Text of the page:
Need to upgrade your farm fuel tanks?
FUEL storage tanks for farms, they can be as varied as the farms themselves.
Similarly, the type of tank you choose will depend on factors including how much fuel you use, the geographic location of your farm, transport – how expensive it is, how regularly tankers deliver to your area, the size of your property and more.
We want to give you some insight into the different fuel tanks within the farming and agriculture sector and how they suit different needs. Here are some of the typical options, along with the positives and negatives of each.
Above-ground tanks on a tripod stand
These are best suited to farms with lower fuel usage, as storage is typically 1250 litres to 2000 litres.
- In the past many of these tanks were supplied by the oil companies, meaning there was virtually no installation cost. However those days are gone, and the cost of supplying a farm fuel tank now generally falls to the farmer.
- The good thing about tripod tanks is no electric pumps are needed, because fuel can be dispensed by gravity feed.
- There’s no need for bunding required because the smaller size tanks falls below environmental legislation for fuel containment.
Access for cleaning, checking and refilling has been the major drawback. The tripod structure and security have also been problems.
- Traditionally tripod tanks were accessed from the top, which made safety when refilling an issue. Because a driver must have three points of contact when refilling a tank, standing on a ladder while holding a nozzle was no longer an option when workplace health and safety regulations were tightened.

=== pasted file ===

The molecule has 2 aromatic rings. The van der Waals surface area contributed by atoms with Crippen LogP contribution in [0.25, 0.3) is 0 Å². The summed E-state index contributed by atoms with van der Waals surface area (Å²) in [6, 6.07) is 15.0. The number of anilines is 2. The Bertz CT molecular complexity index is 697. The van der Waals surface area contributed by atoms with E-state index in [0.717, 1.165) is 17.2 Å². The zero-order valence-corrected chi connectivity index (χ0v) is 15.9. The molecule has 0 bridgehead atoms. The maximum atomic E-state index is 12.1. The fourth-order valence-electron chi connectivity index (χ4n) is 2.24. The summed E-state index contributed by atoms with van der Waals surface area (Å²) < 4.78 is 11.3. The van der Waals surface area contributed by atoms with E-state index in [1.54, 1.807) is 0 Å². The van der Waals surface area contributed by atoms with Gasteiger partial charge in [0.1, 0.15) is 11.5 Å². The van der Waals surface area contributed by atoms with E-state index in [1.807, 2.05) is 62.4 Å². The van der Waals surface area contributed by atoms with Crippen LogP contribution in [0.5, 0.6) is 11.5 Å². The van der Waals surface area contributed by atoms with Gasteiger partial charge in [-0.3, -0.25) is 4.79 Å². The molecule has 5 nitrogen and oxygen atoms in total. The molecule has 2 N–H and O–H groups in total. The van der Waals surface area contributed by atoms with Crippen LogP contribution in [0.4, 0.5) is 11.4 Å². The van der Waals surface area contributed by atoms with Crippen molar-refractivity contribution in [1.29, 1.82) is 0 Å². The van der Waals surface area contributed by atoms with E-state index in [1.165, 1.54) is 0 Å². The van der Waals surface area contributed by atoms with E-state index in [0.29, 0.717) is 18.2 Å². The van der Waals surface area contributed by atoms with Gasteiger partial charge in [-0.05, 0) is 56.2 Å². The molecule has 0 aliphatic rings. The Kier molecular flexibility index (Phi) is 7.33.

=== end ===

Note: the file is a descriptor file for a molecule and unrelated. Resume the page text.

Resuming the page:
- To solve this problem many farmers had their tanks converted to bottom loading, and at the same time installed gauges in the form of a piece of clear tubing running down the side of the tank which makes it easy to check fuel levels.
- Tripod safety: Structural integrity of the tank supports needs to be carefully monitored.
- Tripod stability: Above ground tanks are not ideal in areas prone to severe weather events like cyclones that could topple the tank or cause erosion leading to structural instability. Tripod stands need to be tied down securely in areas prone to high winds.
- Security: With fuel theft an ongoing issue for farmers all over Australia, security should be a consideration when choosing a tank. The gravity feed on tripod tanks can make it harder to prevent theft given the ease that fuel flows under the gravity feed system. Deterrent options include a lockable ball valve or external security measures like a secured and monitored enclosure.
On-ground tanks aren’t limited by a support structure, so space and fuel use are the major limitations on size. Environmental regulations say tanks over 4000 litres need to be protected by some form of bunding in case of leakage or rupture. On-ground tanks can be single wall or self-bunded. They generally take a cylindrical, rectangular or square form.
- There’s no need to bother with tank stands. Having a larger capacity also means reduced transport costs.